As I have noted, I love using my DISCOVER card. It was the first bank credit card I ever owned, back in 1986. I had a couple store cards, notably Sears, before that; in fact, Sears and DISCOVER were once linked financially, but I don’t believe that’s still the case.
DISCOVER is cool. They send me an e-mail saying: you want 5% cash back on this category of purchases for the next three months? Sure! They make it easy, whereas some credit card companies put you through hoops in order to get rewards. When I go to Amazon.com, usually for gifts, I often use the DISCOVER cash back feature, which can be posted automatically.
I went to Radio Shack to make a purchase on January 17 of just under $20, and of course used my DISCOVER card. Continue reading The annoying DISCOVERy
Late last year, I got a call from the DISCOVER card people. I was asked if I wanted to get a 25th anniversary card. OK, sure, whatever, and didn’t think about it.
Then a few days later, the special monogrammed card arrived and I had to call the toll-free number to get it authorized. Instead of the automated service Continue reading DISCOVER card rediscovered me
One more story from the work conference.
I checked in to the hotel on Sunday, May 22. Although the conference, which included food as well as the room, was paid for by my office, I was required to provide a credit card, in case I made incidental purchases, such as long-distance phone calls or pay-per-view movies. Oddly, only some of us were asked for our credit cards; it appears that it very much depended on who was at the front desk at checkout.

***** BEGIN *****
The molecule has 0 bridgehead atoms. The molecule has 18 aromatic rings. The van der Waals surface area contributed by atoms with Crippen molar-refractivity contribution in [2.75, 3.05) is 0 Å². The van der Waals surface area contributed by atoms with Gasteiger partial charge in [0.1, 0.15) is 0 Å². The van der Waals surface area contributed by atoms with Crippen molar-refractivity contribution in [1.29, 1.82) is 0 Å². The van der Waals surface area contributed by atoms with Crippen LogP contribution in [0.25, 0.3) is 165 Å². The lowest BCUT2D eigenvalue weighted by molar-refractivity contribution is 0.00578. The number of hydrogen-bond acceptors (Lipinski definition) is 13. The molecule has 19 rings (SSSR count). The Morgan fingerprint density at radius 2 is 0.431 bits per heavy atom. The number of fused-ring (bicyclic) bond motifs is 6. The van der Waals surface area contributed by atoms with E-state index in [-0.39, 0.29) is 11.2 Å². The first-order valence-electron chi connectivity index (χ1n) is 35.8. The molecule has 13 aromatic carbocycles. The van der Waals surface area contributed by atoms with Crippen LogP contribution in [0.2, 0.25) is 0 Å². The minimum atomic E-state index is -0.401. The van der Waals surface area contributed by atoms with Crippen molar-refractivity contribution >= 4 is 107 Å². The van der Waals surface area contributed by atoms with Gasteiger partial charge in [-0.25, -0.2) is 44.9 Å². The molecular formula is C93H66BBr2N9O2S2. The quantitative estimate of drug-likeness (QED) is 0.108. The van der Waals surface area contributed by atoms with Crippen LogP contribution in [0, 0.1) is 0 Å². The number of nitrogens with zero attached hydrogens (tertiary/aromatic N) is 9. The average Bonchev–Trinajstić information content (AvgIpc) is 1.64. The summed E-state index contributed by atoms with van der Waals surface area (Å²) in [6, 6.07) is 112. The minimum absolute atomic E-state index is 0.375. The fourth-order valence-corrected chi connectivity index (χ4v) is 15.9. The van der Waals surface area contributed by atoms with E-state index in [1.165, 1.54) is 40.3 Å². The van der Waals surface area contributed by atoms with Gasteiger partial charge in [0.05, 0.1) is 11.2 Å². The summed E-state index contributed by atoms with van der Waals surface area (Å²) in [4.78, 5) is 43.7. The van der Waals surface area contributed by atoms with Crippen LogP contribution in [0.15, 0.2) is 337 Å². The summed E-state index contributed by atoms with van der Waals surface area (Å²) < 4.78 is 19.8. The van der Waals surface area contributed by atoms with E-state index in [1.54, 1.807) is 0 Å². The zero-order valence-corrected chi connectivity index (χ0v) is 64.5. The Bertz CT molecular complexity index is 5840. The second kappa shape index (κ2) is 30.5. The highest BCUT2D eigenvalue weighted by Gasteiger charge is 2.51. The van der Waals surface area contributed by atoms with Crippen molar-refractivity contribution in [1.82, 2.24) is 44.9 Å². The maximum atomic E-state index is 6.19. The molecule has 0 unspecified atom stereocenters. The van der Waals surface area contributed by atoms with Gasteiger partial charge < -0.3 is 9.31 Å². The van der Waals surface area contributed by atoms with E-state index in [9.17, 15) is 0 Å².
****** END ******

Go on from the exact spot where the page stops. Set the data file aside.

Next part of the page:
I checked out of the hotel on Wednesday, May 25, incidentally with no incidental expenses. I went home Continue reading Si, My Credit Card; No, Not My Purchases
I love money. I hate money.
After my mom died, my sister came across some letters my mom wrote to no one in particular – they’d be journal entries, I suppose, had she put them in a diary. One in particular from November 1995, was about how quickly my father was burning through their retirement savings. My mother was very thrifty, very good with money, but my father was…not, let’s just say.
When I graduated from college, I wasn’t making enough money to pay for my student loans right away, so it wasn’t until about five years after I graduated that I was able to secure a credit card. It was a Sears card, with which I bought a clock/radio for $12.95. I lived too much on my credit cards, especially when I was unemployed or a grad student.
Continue reading The Money Issue QUESTION
My father died on a Thursday; we had the funeral on a Sunday, and he was buried on a Monday. My mother died on a Tuesday, and our first inclination was to have the funeral on the following Saturday. But, instead of working on the obituary or the program on that day, we sat around telling Trudy stories. I think, in some way, we died my father’s death the way he would have wanted his death to be handled, quickly and efficiently; it also helped that we knew my father wad going to die at least the day beforehand. Whereas mom’s death took us, and indeeed her long-time doctor, by surprise; her heart was still strong, even after the stroke, and we were having conversations about placing her in some medical facility after she got out of the hospital the very morning she died.
Once Saturday was off the table, we considered Sunday, but it was Super Bowl Sunday, on which my mother’s mother died; I remember getting the call during the 3rd quarter of the game in 1983. Besides, it was just different. My dad was the hare, my mother, the tortoise, and we all know that slow and steady win the race.
So, it was a Tuesday funeral Continue reading Random Post-Funeral Thoughts